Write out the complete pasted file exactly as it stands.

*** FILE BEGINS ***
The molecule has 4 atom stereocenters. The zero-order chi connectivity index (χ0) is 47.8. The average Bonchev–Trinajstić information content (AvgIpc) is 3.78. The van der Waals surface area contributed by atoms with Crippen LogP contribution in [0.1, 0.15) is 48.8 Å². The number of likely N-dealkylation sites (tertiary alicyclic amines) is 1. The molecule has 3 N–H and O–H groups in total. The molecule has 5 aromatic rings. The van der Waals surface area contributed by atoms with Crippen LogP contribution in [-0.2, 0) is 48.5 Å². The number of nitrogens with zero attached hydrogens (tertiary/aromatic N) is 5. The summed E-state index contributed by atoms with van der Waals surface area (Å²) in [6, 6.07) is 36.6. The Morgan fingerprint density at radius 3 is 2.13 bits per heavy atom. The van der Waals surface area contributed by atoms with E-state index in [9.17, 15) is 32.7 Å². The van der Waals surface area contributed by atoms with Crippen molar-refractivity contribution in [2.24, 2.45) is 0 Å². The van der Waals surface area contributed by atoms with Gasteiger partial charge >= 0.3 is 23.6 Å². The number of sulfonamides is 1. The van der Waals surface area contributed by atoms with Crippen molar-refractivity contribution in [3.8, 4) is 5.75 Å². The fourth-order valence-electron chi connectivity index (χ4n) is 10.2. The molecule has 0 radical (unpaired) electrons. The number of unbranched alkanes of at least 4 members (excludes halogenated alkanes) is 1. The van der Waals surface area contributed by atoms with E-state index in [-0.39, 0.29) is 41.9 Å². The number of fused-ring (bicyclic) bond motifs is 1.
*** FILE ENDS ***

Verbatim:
The molecule has 4 atom stereocenters. The zero-order chi connectivity index (χ0) is 47.8. The average Bonchev–Trinajstić information content (AvgIpc) is 3.78. The van der Waals surface area contributed by atoms with Crippen LogP contribution in [0.1, 0.15) is 48.8 Å². The number of likely N-dealkylation sites (tertiary alicyclic amines) is 1. The molecule has 3 N–H and O–H groups in total. The molecule has 5 aromatic rings. The van der Waals surface area contributed by atoms with Crippen LogP contribution in [-0.2, 0) is 48.5 Å². The number of nitrogens with zero attached hydrogens (tertiary/aromatic N) is 5. The summed E-state index contributed by atoms with van der Waals surface area (Å²) in [6, 6.07) is 36.6. The Morgan fingerprint density at radius 3 is 2.13 bits per heavy atom. The van der Waals surface area contributed by atoms with E-state index in [9.17, 15) is 32.7 Å². The van der Waals surface area contributed by atoms with Crippen molar-refractivity contribution in [2.24, 2.45) is 0 Å². The van der Waals surface area contributed by atoms with Gasteiger partial charge >= 0.3 is 23.6 Å². The number of sulfonamides is 1. The van der Waals surface area contributed by atoms with Crippen molar-refractivity contribution in [3.8, 4) is 5.75 Å². The fourth-order valence-electron chi connectivity index (χ4n) is 10.2. The molecule has 0 radical (unpaired) electrons. The number of unbranched alkanes of at least 4 members (excludes halogenated alkanes) is 1. The van der Waals surface area contributed by atoms with E-state index in [-0.39, 0.29) is 41.9 Å². The number of fused-ring (bicyclic) bond motifs is 1.